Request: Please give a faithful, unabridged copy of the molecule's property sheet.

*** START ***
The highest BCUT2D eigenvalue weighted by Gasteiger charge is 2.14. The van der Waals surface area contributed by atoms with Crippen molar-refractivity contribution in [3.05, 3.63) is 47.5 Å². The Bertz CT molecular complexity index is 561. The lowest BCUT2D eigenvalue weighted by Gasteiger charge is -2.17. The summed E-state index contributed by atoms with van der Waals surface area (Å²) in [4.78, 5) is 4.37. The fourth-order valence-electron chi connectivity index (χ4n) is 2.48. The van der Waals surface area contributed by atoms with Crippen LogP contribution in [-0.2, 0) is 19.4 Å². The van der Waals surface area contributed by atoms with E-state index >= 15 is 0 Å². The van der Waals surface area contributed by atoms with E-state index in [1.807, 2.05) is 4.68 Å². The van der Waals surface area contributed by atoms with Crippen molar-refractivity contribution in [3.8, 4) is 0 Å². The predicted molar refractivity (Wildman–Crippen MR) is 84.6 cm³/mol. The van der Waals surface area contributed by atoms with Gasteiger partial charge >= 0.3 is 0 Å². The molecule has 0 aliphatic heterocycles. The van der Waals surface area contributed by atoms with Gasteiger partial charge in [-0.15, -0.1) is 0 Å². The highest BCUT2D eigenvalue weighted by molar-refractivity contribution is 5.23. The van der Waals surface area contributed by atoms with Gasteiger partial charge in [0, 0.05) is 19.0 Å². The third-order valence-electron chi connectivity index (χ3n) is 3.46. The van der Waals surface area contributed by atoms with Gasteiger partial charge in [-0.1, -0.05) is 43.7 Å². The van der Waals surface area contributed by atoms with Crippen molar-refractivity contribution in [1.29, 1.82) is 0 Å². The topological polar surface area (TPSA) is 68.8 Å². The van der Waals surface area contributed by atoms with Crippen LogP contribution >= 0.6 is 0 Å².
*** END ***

The highest BCUT2D eigenvalue weighted by Gasteiger charge is 2.14. The van der Waals surface area contributed by atoms with Crippen molar-refractivity contribution in [3.05, 3.63) is 47.5 Å². The Bertz CT molecular complexity index is 561. The lowest BCUT2D eigenvalue weighted by Gasteiger charge is -2.17. The summed E-state index contributed by atoms with van der Waals surface area (Å²) in [4.78, 5) is 4.37. The fourth-order valence-electron chi connectivity index (χ4n) is 2.48. The van der Waals surface area contributed by atoms with Crippen LogP contribution in [-0.2, 0) is 19.4 Å². The van der Waals surface area contributed by atoms with E-state index >= 15 is 0 Å². The van der Waals surface area contributed by atoms with E-state index in [1.807, 2.05) is 4.68 Å². The van der Waals surface area contributed by atoms with Crippen molar-refractivity contribution in [3.8, 4) is 0 Å². The predicted molar refractivity (Wildman–Crippen MR) is 84.6 cm³/mol. The van der Waals surface area contributed by atoms with Gasteiger partial charge >= 0.3 is 0 Å². The molecule has 0 aliphatic heterocycles. The van der Waals surface area contributed by atoms with Gasteiger partial charge in [-0.15, -0.1) is 0 Å². The highest BCUT2D eigenvalue weighted by molar-refractivity contribution is 5.23. The van der Waals surface area contributed by atoms with Gasteiger partial charge in [0, 0.05) is 19.0 Å². The third-order valence-electron chi connectivity index (χ3n) is 3.46. The van der Waals surface area contributed by atoms with Gasteiger partial charge in [-0.1, -0.05) is 43.7 Å². The van der Waals surface area contributed by atoms with Crippen molar-refractivity contribution in [1.29, 1.82) is 0 Å². The topological polar surface area (TPSA) is 68.8 Å². The van der Waals surface area contributed by atoms with Crippen LogP contribution >= 0.6 is 0 Å².